Our Hiking Time: 4h
Total Ascent: 1800ft
Highest Point: 6433ft
Total Distance: 7.5 miles
Location: N 47° 23.0220, W 121° 1.2900
Required Permit: None
This week we headed over Snoqualmie Pass to continue exploring the Teanaway area. After flipping through some guidebooks and doing a little research online, we set our sights on Jolly Mountain. With clear skies overhead we geared up and headed up the trail toward great views and the remains of a fire lookout.
There are a number of approaches to Jolly Mountain. The more traditional approach is via the Jolly Mountain Trail #1307, a 12 mile route through pine forest climbing over 4000ft along the way. We decided to take a shortcut to shave off some of that distance and elevation by following logging roads halfway up the mountainside. While shorter, the shortcut is somewhat less scenic, as it involves hiking along forest roads and traversing a few clearcuts. Still, the views from the summit are the real price of this hike, and the shortcut delivers you to those views quickly.
Unfortunately, we couldn’t determine how the mountain came to be known as Jolly, though we assume there is probably a good story behind it. Between the railroads and the Forest Service, fire spotters were camping on Jolly Mountain’s summit by 1916, though it would be five more years before permanent cabin would be constructed. In 1936, the cabin was replaced and remained standing for over 30 years before it was destroyed in 1968. Today, lingering pieces of rusting metal and some carefully arranged rocks are the only remains of the lookout.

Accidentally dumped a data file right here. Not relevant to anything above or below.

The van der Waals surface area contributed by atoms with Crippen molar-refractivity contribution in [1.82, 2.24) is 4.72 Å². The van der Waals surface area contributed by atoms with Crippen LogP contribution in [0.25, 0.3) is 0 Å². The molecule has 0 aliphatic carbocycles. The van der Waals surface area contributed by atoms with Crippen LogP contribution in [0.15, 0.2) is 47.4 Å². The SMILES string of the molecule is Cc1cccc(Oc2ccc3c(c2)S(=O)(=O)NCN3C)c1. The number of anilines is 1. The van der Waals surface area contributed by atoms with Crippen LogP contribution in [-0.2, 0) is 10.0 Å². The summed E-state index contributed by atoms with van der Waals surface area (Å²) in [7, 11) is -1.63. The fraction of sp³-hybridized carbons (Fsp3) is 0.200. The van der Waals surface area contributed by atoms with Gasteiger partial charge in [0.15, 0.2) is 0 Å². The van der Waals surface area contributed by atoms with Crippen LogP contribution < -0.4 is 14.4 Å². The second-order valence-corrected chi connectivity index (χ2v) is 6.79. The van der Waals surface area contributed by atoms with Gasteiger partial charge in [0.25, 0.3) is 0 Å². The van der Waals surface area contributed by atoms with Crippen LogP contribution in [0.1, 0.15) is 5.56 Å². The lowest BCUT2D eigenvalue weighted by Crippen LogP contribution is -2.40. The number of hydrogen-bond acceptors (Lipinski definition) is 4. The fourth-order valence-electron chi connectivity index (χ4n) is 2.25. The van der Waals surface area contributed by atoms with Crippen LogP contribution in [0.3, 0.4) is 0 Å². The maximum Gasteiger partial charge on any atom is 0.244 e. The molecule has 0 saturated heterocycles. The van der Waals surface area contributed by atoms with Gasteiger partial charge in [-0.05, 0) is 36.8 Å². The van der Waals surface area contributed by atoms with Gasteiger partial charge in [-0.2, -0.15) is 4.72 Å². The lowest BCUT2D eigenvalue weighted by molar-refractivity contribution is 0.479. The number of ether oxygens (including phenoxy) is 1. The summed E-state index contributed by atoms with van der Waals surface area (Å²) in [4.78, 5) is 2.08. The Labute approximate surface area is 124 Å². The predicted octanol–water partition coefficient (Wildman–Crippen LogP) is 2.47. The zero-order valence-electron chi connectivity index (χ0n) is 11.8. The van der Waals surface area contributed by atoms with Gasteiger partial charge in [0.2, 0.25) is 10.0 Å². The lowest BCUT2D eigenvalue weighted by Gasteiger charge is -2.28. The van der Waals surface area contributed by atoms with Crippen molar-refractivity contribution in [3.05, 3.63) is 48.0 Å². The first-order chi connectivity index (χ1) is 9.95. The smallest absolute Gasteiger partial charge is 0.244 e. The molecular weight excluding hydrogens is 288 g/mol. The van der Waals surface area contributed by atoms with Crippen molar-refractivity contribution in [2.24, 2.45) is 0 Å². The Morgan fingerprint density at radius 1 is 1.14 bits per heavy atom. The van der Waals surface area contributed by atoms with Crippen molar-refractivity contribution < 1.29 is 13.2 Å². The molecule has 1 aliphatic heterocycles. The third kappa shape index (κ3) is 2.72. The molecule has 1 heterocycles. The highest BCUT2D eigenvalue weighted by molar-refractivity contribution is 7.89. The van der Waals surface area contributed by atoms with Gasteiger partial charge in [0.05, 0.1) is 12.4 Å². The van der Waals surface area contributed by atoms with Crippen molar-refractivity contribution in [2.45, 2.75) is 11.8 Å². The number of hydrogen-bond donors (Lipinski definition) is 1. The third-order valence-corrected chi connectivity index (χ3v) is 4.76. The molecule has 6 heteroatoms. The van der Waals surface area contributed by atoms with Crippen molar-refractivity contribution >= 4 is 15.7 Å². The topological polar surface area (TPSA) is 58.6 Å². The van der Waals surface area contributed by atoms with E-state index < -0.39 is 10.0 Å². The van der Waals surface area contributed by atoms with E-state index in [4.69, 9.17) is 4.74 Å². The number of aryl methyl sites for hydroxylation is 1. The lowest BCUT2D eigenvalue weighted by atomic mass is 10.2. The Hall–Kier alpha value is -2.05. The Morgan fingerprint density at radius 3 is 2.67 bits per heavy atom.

The shortcut begins by following FR 4315 as far up the mountain as possible. There are two gates along the road, if the first one is locked, you’re better off taking the traditional approach rather than hiking up miles of steep forest road. For us, we were stopped and the second gate, which left only about a mile of road to deal with before connecting up with the Sasse Mountain Trail #1340 and ascending the ridge. The route has a number of ups and downs, so be prepared for something of a workout. And, while hiking through clearcuts isn’t typically something we look forward to doing, in this case they provided a great preview to the vistas that awaiting you at the summit.
There are a number of trail junctions along this route which can potentially cause some confusion. To avoid getting turned around, stick to the Sasse Mountain Trail until is connects with Jolly Mountain Trail #1307. Here, head uphill and stay on the Jolly Mountain Trail until you reach the summit and its impressive 360-degree views. You’ll be able to easily pick out Mt. Rainier, Glacier Peak, Mt. Adams, Mt. Stuart and Mt. Daniel. Some of Jolly’s neighbors are also in attendance, including Sasse Mountain and Skookum Peak. Plan on spending some time here soaking up these expansive views.
While a shortcut, this route is still a little hard on the knees, so we don’t recommend it for everyone. However, the views rank among some of the best we’ve ever seen, making it more than worth the effort to get to the top. Much like Hex Mountain, this is not a wildly popular hike, typically seeing more traffic during the winter months, so you’re unlikely to run into too many other hikers. However, both the Sasse Mountain Trail and the Jolly Mountain Trail are open to both motorcyclists and horseback riding, so be prepared to share the trail.
To get there, take I-90 to Exit 80. Head left over the freeway following Bullfrog Road to SR 903. Follow 903 a little over 18 miles through Roslyn and along Cle Elum Lake to FR 4315. The road is not well signed, if you hit the Salmon La Sac Guard Station, you’ve gone too far. Once you find FR 4315, take a right and follow it about six miles as it switchbacks up the mountainside to a locked gate. Park and head up the road to connect with the Sasse Mountain Trail. –Nathan
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